In the present century, small though it still was, Ystradowen boasted a thriving saw mill, its own cattle market, two inns, a village store, kept by Mrs. Sarah Gibbon and a smithy. The smithy was the rendezvous for all the youth of the district who, under the watchful eye of Tom Griffith, would blow the fire, turn the grindstone and wield the sledge. Tom would make hoops for all the children, who faced little or no traffic hazard on the main road, in an age untroubled, as yet, by the motorcar. His quaint way of swearing endeared him as “The Uddy Man” and he was one of the last of the old characters.

After the’ 1939-45 war, with the closure of the railway station and a restricted bus service the social life of the village went into a decline until about 15 years ago when the Ystradowen Friendly Society was formed at the White Lion to bring a little fun and entertainment into village life by organising carnivals, sports meetings and historical expeditions. Villagers owed a great debt to the friendly patronage of Mrs. Anne Phillips at this time. It is to be hoped that with the influx of new inhabitants in the last few years Ystradowen will once again enjoy a vigorous social life. This exhibition is a definite step in the right direction.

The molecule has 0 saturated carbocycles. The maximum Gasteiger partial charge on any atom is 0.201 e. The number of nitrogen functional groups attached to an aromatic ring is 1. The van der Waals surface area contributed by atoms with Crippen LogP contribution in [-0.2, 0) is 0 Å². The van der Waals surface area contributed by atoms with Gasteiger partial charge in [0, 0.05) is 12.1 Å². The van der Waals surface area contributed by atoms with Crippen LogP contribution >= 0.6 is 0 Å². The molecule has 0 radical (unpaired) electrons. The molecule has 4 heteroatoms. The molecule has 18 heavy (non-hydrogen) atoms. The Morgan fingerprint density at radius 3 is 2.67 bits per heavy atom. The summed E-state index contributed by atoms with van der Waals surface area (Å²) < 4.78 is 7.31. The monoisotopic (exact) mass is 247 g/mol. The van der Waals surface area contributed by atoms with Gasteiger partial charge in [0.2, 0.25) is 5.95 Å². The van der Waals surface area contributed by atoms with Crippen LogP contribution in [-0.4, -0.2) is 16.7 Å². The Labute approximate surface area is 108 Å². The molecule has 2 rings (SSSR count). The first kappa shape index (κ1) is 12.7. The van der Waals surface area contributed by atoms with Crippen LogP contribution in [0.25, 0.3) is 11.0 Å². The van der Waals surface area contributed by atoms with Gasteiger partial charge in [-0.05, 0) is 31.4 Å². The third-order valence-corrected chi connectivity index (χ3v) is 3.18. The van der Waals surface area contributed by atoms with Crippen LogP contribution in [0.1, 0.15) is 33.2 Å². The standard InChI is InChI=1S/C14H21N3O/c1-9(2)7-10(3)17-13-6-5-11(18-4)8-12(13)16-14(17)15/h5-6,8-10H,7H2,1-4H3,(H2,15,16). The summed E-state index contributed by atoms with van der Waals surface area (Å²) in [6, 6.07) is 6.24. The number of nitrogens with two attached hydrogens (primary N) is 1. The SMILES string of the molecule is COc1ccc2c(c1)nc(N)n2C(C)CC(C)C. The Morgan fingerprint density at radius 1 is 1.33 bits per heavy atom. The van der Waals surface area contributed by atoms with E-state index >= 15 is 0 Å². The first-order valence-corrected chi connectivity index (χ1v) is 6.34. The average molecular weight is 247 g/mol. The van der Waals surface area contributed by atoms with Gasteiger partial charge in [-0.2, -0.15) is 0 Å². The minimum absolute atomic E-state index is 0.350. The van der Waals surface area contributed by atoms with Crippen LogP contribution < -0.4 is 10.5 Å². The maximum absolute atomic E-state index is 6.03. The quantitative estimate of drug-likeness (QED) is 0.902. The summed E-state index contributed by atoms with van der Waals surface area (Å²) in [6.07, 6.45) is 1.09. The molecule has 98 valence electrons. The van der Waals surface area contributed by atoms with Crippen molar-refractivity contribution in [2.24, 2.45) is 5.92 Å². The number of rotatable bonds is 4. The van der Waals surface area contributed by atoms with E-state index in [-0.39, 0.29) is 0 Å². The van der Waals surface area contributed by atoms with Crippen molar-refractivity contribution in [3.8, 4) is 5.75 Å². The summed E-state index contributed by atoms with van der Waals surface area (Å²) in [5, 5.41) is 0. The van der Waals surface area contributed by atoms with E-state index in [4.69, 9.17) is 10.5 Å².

June 1983. Dai Francis.

%d bloggers like this:
search previous next tag category expand menu location phone mail time cart zoom edit close